Data centers are increasingly high-tech, and the associated improvements extend beyond the facilities themselves to the equipment inside.
For example, operators or customers can invest in smart cabinets for equipment. There are several reasons why these storage units can be advantageous for data center providers or users.
However, some smart cabinets for data centers have components that detect smoke and can help put out flames. Then, managers can have more accurate insights about fires in progress and reduce the chances of extensive destruction.
Improper temperature or humidity levels can damage equipment in a data center, but smart cabinets give people more information about conditions even when they are off-site. For example, smart centers often have humidity and temperature settings that provide real-time readings.
Moreover, people can use smart cabinets with corresponding apps. They set the desired temperature and humidity ranges, then get alerts if conditions stray outside of them. That benefit eliminates the possibility of a data center operator arriving for a shift and seeing that the climate in a specific area was within a harmful range for too long.
Typically, smart cabinet apps enable users to get notifications via various methods, such as within a dedicated interface within an app, or by text message and email. Then, data center professionals can decide how to handle the situation based on the information provided.
Alternatively, if a customer uses a smart cabinet and gets that type of alert, they can immediately contact the center to ensure its operators know about the problem.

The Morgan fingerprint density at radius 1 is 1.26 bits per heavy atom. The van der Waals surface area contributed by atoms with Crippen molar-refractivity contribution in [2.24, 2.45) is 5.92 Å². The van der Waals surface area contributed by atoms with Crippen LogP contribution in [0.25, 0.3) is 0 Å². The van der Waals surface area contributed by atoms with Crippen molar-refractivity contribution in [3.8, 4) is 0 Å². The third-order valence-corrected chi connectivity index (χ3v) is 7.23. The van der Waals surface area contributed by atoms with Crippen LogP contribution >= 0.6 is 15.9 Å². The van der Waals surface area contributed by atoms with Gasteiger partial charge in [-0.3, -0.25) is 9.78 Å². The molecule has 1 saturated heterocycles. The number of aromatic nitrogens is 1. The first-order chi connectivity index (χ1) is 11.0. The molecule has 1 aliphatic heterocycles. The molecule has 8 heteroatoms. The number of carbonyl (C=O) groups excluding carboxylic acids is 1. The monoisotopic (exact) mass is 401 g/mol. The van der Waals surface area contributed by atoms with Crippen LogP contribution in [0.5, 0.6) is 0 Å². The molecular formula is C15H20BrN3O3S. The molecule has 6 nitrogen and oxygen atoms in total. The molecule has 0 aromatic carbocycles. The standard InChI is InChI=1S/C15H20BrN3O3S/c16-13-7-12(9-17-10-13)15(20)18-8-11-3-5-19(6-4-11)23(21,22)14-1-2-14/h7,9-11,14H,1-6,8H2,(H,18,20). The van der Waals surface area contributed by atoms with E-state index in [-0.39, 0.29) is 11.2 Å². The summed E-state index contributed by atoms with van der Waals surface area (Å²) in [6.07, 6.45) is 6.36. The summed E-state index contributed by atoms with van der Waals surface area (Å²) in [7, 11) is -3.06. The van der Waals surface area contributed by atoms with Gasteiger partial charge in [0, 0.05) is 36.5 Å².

People often discuss the threat of cybercriminals hacking data centers. Although it's important to be aware of and reduce those risks, physical access control is crucial, too. Things such as identification badge scanners, security codes and door locks operated with numerical codes are effective in reducing the likelihood that unauthorized parties get too much access.
Fortunately, the leading options for smart cabinets have physical access controls, such as mechanical and digital locks. Moreover, the apps mentioned earlier can also send notifications that could indicate an access breach, such as giving a warning about a cabinet door left open.
In that example, the open door could be due to the forgetfulness of someone who has the right to be near data center equipment, but it could also relate to an intruder who forced the door open.
As mentioned earlier, fires are one cause of unplanned outages. However, power failures can be similarly destructive and cease normal operations. Data centers that consider such scenarios and handle them proactively have uninterruptible power supplies (UPS). Numerous UPS options exist, and operators must think about their needs and the specifications of a given solution before investing in it.
Additionally, you can buy individual smart cabinets that have an integrated UPS. They offer high-availability power with consistent frequency and voltage. Some suppliers also give purchasers the option of buying their products with a second, redundant UPS that users can activate during times when the original UPS gets serviced.
Another advantage of some smart cabinets is that they come with power monitoring components. Besides checking that the data center equipment has power constantly flowing to it, the smart cabinet may offer residual current monitoring. That perk helps keep operators safeguarded from harmful levels of electricity, and it could prevent fires.
Today's smart cabinets surpass traditional options for numerous reasons, most of which were covered here. If you're thinking about investing in one soon, keep in mind that this kind of high-tech equipment could help you keep tabs on data center happenings wherever you are and during any time of day or night.
Considering the consequences of not addressing a data center failure in time, you could think of smart cabinets as products that protect your investments.
Kayla Matthews writes about data centers and big data for several industry publications, including The Data Center Journal, Data Center Frontier and insideBIGDATA. To read more posts from Kayla, you can follower her personal tech blog at ProductivityBytes.com.